Labor Dispute Won't Stop Belmont Stakes

Labor Dispute Won't Stop Belmont Stakes
Photo: Rick Samuels
A labor dispute will not deny I'll Have Another's Belmont Stakes attempt.
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A labor dispute will not prevent the running of the Belmont Stakes (gr. I) June 9, the New York Daily News reported June 5.

According to the story, the New York Racing Association said the show will go on even if there is a strike. In addition, a spokesman for the union that has threatened to walk out told the newspaper the race would go off as scheduled.

“There’s no way that this isn’t going to be run,” said Vincent McElroen, financial secretary for Local 3 of the International Brotherhood of Electrical Workers, which represents starting gate workers and other workers at Belmont Park. “Whether it’s our guys putting the horses in or a bunch of scabs, it’s going to happen.”

According to the Daily News, NYRA president Ellen McClain said the association has developed a contingency plan in case of a strike but refused to provide details. She also wouldn't reveal whether nonunion workers or out-of-state crews would be brought in.

“We’re bound and determined to run the races and that's what we’ll do on Saturday,” McClain told the Daily News.

Both sides met with a mediator from the Federal Mediation and Conciliation Service. There were several hours of talks June 5, but no reports of progress, the Daily News reported.

According to the Associated Press, about 150 union members at the New York Racing Association's Belmont, Aqueduct and Saratoga tracks have been working without a contract since February 2011, a year after the previous contract was given a one-year extension. The workers last month authorized a strike to begin June 8, a day before the running of the Belmont Stakes, the final jewel in the Triple Crown. I'll Have Another will be trying become the first horse to win the Triple Crown since Affirmed in 1978.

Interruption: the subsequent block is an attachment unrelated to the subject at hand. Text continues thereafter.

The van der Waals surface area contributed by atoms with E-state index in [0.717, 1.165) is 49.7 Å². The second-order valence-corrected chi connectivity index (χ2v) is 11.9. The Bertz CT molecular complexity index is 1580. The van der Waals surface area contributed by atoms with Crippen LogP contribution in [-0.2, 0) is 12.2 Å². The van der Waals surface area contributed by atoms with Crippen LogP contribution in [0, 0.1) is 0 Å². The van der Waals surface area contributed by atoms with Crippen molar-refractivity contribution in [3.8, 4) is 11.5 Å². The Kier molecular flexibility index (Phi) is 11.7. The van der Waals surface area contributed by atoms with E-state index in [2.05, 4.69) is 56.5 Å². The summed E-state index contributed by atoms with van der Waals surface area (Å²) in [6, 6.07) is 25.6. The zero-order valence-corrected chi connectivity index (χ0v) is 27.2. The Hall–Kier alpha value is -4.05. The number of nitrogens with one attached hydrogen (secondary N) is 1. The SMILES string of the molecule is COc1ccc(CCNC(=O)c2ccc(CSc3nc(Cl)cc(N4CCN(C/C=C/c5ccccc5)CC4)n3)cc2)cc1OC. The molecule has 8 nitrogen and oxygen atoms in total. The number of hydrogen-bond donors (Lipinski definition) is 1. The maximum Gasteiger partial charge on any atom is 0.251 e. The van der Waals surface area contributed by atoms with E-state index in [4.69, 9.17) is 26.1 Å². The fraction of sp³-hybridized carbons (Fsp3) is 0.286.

Of the 150 workers IBEW represents, about 80 work at Belmont, including pari-mutuel clerks not involved in the dispute, McElroen told the Associated Press.

The major sticking points have been overtime and the structure of the tracks' work week, according to the Associated Press. NYRA runs races Wednesday through Sunday, but the contract covers a Monday-through-Friday week, which means union workers earn built-in overtime on weekends. NYRA is seeking to immediately take away overtime for working Saturdays and Sundays, a move the union says will cut some workers' pay by 30%.

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